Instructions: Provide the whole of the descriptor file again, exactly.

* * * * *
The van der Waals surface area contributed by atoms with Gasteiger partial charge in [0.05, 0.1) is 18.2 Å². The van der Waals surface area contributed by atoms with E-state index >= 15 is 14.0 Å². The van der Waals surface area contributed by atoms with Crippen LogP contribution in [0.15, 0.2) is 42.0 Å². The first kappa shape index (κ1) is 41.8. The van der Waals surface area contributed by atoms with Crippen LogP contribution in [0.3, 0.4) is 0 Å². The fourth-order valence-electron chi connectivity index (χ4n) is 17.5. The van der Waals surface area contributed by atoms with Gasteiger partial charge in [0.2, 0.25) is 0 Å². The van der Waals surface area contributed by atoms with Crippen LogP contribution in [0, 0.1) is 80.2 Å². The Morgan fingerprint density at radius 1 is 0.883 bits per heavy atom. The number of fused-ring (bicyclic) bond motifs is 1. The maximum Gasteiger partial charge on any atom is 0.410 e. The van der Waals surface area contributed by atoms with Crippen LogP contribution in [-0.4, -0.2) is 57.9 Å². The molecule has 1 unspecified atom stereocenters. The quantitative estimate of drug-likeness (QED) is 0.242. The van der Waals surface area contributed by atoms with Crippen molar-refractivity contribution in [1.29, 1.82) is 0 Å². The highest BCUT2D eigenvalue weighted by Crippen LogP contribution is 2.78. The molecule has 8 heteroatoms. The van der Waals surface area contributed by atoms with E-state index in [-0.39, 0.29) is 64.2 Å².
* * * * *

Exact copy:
The van der Waals surface area contributed by atoms with Gasteiger partial charge in [0.05, 0.1) is 18.2 Å². The van der Waals surface area contributed by atoms with E-state index >= 15 is 14.0 Å². The van der Waals surface area contributed by atoms with Crippen LogP contribution in [0.15, 0.2) is 42.0 Å². The first kappa shape index (κ1) is 41.8. The van der Waals surface area contributed by atoms with Crippen LogP contribution in [0.3, 0.4) is 0 Å². The fourth-order valence-electron chi connectivity index (χ4n) is 17.5. The van der Waals surface area contributed by atoms with Gasteiger partial charge in [0.2, 0.25) is 0 Å². The van der Waals surface area contributed by atoms with Crippen LogP contribution in [0, 0.1) is 80.2 Å². The Morgan fingerprint density at radius 1 is 0.883 bits per heavy atom. The number of fused-ring (bicyclic) bond motifs is 1. The maximum Gasteiger partial charge on any atom is 0.410 e. The van der Waals surface area contributed by atoms with Crippen LogP contribution in [-0.4, -0.2) is 57.9 Å². The molecule has 1 unspecified atom stereocenters. The quantitative estimate of drug-likeness (QED) is 0.242. The van der Waals surface area contributed by atoms with Crippen molar-refractivity contribution in [1.29, 1.82) is 0 Å². The highest BCUT2D eigenvalue weighted by Crippen LogP contribution is 2.78. The molecule has 8 heteroatoms. The van der Waals surface area contributed by atoms with E-state index in [-0.39, 0.29) is 64.2 Å².